What High School Counselors Want from College Admissions

Cappex recently conducted a national survey of 260 counselors about what colleges should provide to make the process easier for them and their students, and how and when they should contact counselors.

How can colleges make the process easier?

Address the money aspect.

The most critical need identified by counselors is centered on financial information. In the current economic climate, money trumps all. Among the top answers to the survey: 65% of counselors surveyed wanted more clear financial information on colleges’ websites. 52% wanted easier access to merit aid information, and 47% wanted more clear tuition information.

This is not surprising because in a student survey conducted by Cappex last January, students indicated financial aid, scholarships and tuition were at the top of their lists, too.

The implication is that, on colleges’ websites, they should make financial information a priority, easy to find and easy to digest – that is once they have first communicated their college’s point of difference or “brand” identity.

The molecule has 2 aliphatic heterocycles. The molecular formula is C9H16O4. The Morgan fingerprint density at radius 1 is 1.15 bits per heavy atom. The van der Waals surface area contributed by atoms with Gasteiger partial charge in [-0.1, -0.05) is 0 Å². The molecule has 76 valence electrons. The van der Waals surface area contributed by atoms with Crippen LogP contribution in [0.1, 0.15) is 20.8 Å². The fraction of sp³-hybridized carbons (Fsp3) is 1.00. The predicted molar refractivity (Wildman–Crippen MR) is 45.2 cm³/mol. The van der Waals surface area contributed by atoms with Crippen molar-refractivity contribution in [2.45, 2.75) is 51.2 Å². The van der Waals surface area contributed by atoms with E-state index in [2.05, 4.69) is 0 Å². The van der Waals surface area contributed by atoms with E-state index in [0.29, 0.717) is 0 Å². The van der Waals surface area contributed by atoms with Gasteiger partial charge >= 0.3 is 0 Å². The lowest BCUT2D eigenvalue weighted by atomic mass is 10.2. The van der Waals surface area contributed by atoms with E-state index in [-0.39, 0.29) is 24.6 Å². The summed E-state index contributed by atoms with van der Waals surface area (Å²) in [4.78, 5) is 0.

Improve navigation and prioritize.

Slightly lower down the priority scale, counselors indicated a need for easier to navigate websites. With the depth of information and the different audiences that college websites need to accommodate, it all comes down to prioritizing the information. Are the majority of the visitors finding what they need with just a few clicks?

Some other key priorities mentioned were easier access to application deadlines and prospective student event calendars. These milestones can be very important for planning a college search curriculum and helping students focus their time.

Also mentioned was easier access to information about majors. Many students search for colleges by major, so colleges should consider having a search-by-major keyword capability on their home pages.

A challenge remains the ability to have both depth and breadth of information and easy navigation, and there will always have to be tradeoffs.

More details from the study can be found here.

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